— Ashley Gray, Social Worker in Arvada, CO

Many people find their grief and loss is related to other non death experiences, such as retirement, empty nest, moving, change of jobs, personal identity (sexuality, faith). I can help you explore current stressors and help make a plan for the future.

— Monica Cagayat, Licensed Marriage & Family Therapist in Bothell, WA
 

We all have them. Life transitions. Change. It sucks. However, reaching out for support is helpful to many whether it be a move out or a move in, a career change (by choice or not by choice) or adjusting to a marriage or divorce and so many others. My work with you would be to see how to the expected or unexpected life transition might be bringing up past traumas or past experiences.

— Alicia Walker, Licensed Clinical Social Worker in Montclair, NJ

Many of us reach out when we feel the need for support, or help working through challenging times. Sometimes we face challenges we think are too difficult to manage alone. I believe in taking a strength-based, client-centered integrative approach to psychotherapy, working with you to help you grow toward your best self. The familiar ways you have of dealing with life's complications may not be working; together we can work to identify new positive means of change.

— Barton Shulman, Licensed Professional Clinical Counselor in San Francisco, CA
 

Life is a series of transitions. We are always learning and failing is sometimes our best teacher. If we don't learn, we tend to repeat our same mistakes. Then we go either backwards or sideways. But if we pay close attention, we have the wonderful opportunity to actually ascend. That is why we are here, in this life. We can actually learn how to be a better person. Instead of living with a wounded closed heart, we can learn how to open our heart and be happy again. A therapist can be the key.

— Robert Teister, Licensed Marriage & Family Therapist in Ballard, WA

With every choice we make and every change we experience (even the good and positive ones!), there's an element of grief. In other words, we are grieving, in ways big and small, all throughout our lives. But, somehow, perversely, that doesn't mean that we're actually any good at this grieving business. We often struggle to make sense of it, and we can't figure out what to do now. But you know you're ready to figure out a better way forward.

— Rebecca Mercurio, Licensed Clinical Social Worker in Saint Louis, MO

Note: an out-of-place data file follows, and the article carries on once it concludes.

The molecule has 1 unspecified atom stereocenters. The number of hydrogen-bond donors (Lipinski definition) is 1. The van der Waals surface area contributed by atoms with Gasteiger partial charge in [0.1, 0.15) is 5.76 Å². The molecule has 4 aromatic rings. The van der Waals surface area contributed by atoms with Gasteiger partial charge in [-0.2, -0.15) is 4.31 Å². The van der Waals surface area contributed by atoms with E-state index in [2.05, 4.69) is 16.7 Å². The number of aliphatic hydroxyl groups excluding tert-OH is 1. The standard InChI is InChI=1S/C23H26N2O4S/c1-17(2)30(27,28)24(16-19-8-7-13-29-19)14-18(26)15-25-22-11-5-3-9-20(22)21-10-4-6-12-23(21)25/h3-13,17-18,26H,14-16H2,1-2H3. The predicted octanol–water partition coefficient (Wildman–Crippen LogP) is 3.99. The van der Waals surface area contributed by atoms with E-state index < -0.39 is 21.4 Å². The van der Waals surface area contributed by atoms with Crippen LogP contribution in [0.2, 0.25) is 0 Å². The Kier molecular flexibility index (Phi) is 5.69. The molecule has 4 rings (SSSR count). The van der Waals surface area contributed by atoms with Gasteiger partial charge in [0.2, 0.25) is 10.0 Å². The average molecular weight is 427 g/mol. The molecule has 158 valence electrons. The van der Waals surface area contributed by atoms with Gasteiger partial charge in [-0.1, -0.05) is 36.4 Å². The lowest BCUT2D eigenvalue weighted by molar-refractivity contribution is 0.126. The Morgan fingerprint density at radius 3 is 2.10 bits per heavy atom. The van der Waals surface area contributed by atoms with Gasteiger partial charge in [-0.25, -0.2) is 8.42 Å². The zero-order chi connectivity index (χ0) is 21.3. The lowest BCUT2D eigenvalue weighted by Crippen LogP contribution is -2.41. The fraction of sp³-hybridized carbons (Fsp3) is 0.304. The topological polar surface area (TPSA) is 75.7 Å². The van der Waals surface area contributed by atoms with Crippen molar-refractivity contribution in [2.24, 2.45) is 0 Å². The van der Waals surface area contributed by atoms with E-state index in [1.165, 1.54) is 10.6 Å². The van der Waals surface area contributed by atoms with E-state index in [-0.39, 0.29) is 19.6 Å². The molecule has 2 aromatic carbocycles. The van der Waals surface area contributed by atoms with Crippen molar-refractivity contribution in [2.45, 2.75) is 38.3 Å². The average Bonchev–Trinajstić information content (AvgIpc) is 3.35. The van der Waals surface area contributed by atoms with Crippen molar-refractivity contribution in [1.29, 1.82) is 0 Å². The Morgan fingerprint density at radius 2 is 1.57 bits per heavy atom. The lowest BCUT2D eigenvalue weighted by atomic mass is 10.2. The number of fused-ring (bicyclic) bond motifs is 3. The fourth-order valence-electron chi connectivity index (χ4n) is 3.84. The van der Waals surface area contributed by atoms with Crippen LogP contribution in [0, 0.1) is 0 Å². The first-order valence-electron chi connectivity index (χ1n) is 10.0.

Over the past ten years I have helped Single Mothers and Adult individuals deal with a variety of life transitions (i.e. divorce, career changes, relationship issues, occupational stressors, etc.).

— Dr. Dierdra Oretade-Branch, Licensed Clinical Social Worker

Life is a series of transitions. We are always learning and failing is sometimes our best teacher. If we don't learn, we tend to repeat our same mistakes. Then we go either backwards or sideways. But if we pay close attention, we have the wonderful opportunity to actually ascend. That is why we are here, in this life. We can actually learn how to be a better person. Instead of living with a wounded closed heart, we can learn how to open our heart and be happy again. A therapist can be the key.

— Robert Teister, Licensed Marriage & Family Therapist in Ballard, WA
 

Has something impacted your life in a way that has you feeling out of control, maybe in a way you have not experienced before; a profound loss, a betrayal, the realization of a mental health or addiction issue, an identity crisis? When this happens life can feel tenuous and uncertain. We begin to question whether we have what it takes to get through. The self-doubt can take root and the inner critic can seem more powerful than ever. Recovery and healing are available through life transitions.

— Cherie Mills, Psychotherapist in Austin, TX

Much of life is spent in states of transition. We transition in our friendships, situationships and relationships. We transition between schools, out of schools and into the "real" world. We transition when we move for jobs, for people or away from people. We transition within our family dynamics with our siblings, parents and they with us. We transition into and through this process of "adulting."

— Lynette Cisneros, Licensed Clinical Mental Health Counselor in Raleigh, NC